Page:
Encinitas foundation launches reality TV-style contest for young Jewish artists
‘Expedition Maker,’ created by Moishe House, features 10 ‘makers’ from the U.S. and Israel competing for weekly votes
Young Jewish adults will soon have their own reality TV-style competition series to watch when “Expedition Maker” launches online this Sunday, Feb. 21..
The Encinitas-born, four-week series will feature 10 Jewish designers ages 22 to 37 from throughout the U.S. and Israel competing in an elimination-style art contest. The first episode debuts at 9 a.m. Sunday, Feb. 21, with follow-up episodes on Feb. 28, March 7 and 14. The winner will be announced on March 21 and will be chosen by a public vote for a $5,000 cash prize.
“Expedition Maker” is being produced by Moishe House, a global engagement program for Jews in their 20s and early 30s. It is headquartered at the Leichtag Foundation campus in Encinitas. Launched in 2006, Moishe House was created to help young Jewish adults reconnect with their faith and culture during the in-between years after college and before career success and parenthood.
Besides operating 142 houses worldwide where young Jewish adults can live together and share Shabbat and other Jewish cultural traditions, Moishe House runs Nai, an events division that offers immersive cultural experiences. Among these experiences is Camp Nai Nai Nai, a Jewish summer camp for adults in their 20s and early 30s, and several “Expedition"-themed events, including Love in the Sukkah, a weeklong matchmaking game for Jewish singles. (The name “Nai Nai Nai” comes from the sung phrase used in place of words in Jewish songs).
Last year, the pandemic forced Nai to move its camp and other experiences online, which led to the creation of “Expedition Maker,” which is modeled after TV contests like “Project Runway” and “Top Chef.” For the series, all 10 makers pre-filmed their work at home in each of the four art challenges, but only those artists chosen by voters to move forward each week will be seen in subsequent rounds.
Lisa Klig, director of Camp Nai Nai Nai, said the camps, “Expedition Maker” and other Nai events are designed to reduce the isolation many young Jewish young adults may be feeling as they rebuild their community networks and deal with the challenges of the pandemic.
“We know that immersive experiences are an incredible tool to bring Jewish young adults together as a generation,” Klig said. “We create those connections in new ways. The camp is all about creating an opportunity for people to disconnect from their 9 to 5 and daily grind, and connect in a human, authentic way through play, through joy, through being silly and not taking oneself too seriously.”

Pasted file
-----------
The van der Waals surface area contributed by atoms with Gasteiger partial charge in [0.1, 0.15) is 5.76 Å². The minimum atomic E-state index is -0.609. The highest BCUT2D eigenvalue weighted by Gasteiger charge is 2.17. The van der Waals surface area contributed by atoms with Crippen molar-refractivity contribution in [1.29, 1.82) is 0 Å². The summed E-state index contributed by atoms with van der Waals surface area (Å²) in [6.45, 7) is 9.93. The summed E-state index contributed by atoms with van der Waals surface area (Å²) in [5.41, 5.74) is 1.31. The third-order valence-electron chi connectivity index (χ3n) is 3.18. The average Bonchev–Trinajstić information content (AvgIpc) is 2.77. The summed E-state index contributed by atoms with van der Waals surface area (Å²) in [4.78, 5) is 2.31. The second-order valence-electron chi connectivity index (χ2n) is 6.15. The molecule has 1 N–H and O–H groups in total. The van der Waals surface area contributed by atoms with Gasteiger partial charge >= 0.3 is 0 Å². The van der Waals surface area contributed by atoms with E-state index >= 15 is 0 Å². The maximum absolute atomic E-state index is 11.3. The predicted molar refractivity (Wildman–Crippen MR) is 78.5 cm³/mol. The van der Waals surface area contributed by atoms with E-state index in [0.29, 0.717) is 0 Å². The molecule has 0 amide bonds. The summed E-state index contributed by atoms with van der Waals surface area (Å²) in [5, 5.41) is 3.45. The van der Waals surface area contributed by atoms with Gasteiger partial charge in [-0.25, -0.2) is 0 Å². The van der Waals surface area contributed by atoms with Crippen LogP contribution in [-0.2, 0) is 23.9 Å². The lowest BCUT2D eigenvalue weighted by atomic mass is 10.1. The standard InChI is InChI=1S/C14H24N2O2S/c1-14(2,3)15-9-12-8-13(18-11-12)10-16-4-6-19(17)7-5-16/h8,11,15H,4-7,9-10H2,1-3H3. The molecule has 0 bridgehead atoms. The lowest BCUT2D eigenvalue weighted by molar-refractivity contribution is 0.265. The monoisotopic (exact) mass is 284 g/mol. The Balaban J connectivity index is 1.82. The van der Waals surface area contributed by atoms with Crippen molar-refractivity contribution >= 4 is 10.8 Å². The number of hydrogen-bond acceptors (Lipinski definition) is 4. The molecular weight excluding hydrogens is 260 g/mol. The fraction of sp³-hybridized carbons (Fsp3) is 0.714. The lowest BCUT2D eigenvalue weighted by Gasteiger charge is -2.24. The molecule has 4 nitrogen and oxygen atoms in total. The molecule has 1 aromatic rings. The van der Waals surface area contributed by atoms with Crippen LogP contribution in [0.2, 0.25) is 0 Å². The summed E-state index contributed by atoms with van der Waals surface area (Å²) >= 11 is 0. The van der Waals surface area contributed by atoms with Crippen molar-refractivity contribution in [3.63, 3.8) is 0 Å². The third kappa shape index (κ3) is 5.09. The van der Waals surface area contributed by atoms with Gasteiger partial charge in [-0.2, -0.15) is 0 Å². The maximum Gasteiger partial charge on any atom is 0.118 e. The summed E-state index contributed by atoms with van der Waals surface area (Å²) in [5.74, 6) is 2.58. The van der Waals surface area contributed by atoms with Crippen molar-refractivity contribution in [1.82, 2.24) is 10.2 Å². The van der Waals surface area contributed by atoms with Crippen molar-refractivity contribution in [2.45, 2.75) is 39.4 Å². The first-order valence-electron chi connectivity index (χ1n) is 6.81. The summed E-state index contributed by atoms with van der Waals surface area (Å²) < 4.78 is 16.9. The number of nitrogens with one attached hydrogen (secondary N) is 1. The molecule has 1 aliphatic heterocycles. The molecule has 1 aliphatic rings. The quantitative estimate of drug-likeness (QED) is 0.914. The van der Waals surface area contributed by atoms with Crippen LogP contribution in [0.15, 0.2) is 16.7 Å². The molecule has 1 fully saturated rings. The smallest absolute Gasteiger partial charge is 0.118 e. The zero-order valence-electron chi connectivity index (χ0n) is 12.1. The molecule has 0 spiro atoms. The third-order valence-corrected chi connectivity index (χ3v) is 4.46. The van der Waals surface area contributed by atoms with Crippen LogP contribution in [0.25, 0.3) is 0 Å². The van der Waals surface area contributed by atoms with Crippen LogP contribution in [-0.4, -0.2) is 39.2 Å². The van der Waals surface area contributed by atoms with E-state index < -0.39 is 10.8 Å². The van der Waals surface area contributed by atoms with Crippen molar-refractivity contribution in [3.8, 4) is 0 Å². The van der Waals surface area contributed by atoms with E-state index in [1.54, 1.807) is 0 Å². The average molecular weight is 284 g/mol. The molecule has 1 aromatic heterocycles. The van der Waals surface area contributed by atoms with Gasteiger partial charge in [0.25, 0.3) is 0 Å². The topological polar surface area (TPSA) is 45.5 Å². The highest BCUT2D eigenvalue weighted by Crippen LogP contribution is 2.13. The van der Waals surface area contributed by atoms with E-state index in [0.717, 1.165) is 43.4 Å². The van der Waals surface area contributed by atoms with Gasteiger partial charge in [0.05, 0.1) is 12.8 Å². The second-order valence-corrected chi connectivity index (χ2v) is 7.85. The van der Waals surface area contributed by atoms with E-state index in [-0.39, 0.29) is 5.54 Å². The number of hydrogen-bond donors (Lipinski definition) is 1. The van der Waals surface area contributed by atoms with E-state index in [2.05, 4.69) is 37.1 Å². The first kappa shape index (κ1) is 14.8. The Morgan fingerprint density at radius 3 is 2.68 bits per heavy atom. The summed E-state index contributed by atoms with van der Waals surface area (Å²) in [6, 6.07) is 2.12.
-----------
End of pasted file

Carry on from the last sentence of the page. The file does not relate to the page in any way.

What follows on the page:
Klig said “Expedition Maker” is a way to showcase the incredible depth and diversity of talent among young Jewish artists and to create connections between the artists and their viewers. Not only will the audience be able to vote on their favorite projects each week, they will also be able to take part in weekly “playshop” do-it-yourself art classes hosted by the makers.
The 10 artists are Eli Kaplan Wildmann, a 37-year-old interactive paper and urban artist in Jerusalem; Eugene Zeleny, 31, an artist and mechanical engineer in Newton, Mass., whose skills include woodworking, leather art, costume and prop design and 3D printing; Hadar Cohen, 28, a printmaker, weaver and performance artist in Los Angeles; Hillel Smith, 36, a graphic designer, illustrator and muralist in Washington, D.C.; Kayla Ginsburg, 28, an illustrator, painter and textile artist in Chicago; Mia Schon, 33, a mosaic, paint, collage and street artist in Tel Aviv; Naom Mason, 32, a printmaker and dye artist in Worcester, Mass; Rachel Jackson, 28, a bookmaker, calligrapher and woodworker from Somerville, Mass.; Alix Kramer, 25, a knitter from Chicago; and Yehoshua Hooper, 37, an illustrator and calligrapher in Denver.
To recruit the contestants, Klig said she sifted through more than 100 video applications with judges from three national arts organizations: Asylum Arts in Brooklyn; Atiq: Jewish Maker Institute in Berkeley; and Mitsui Collective in Cleveland, Ohio. Klig said the goal in casting was to find top young artists in their fields who represent the full diversity of the Jewish community in terms of geography, sexuality and gender.
In order to watch “Expedition Maker, vote on the winners and take part in the playshop classes, viewers must register at expeditionnai.com/maker/.
— Pam Kragen is a reporter for The San Diego Union-Tribune
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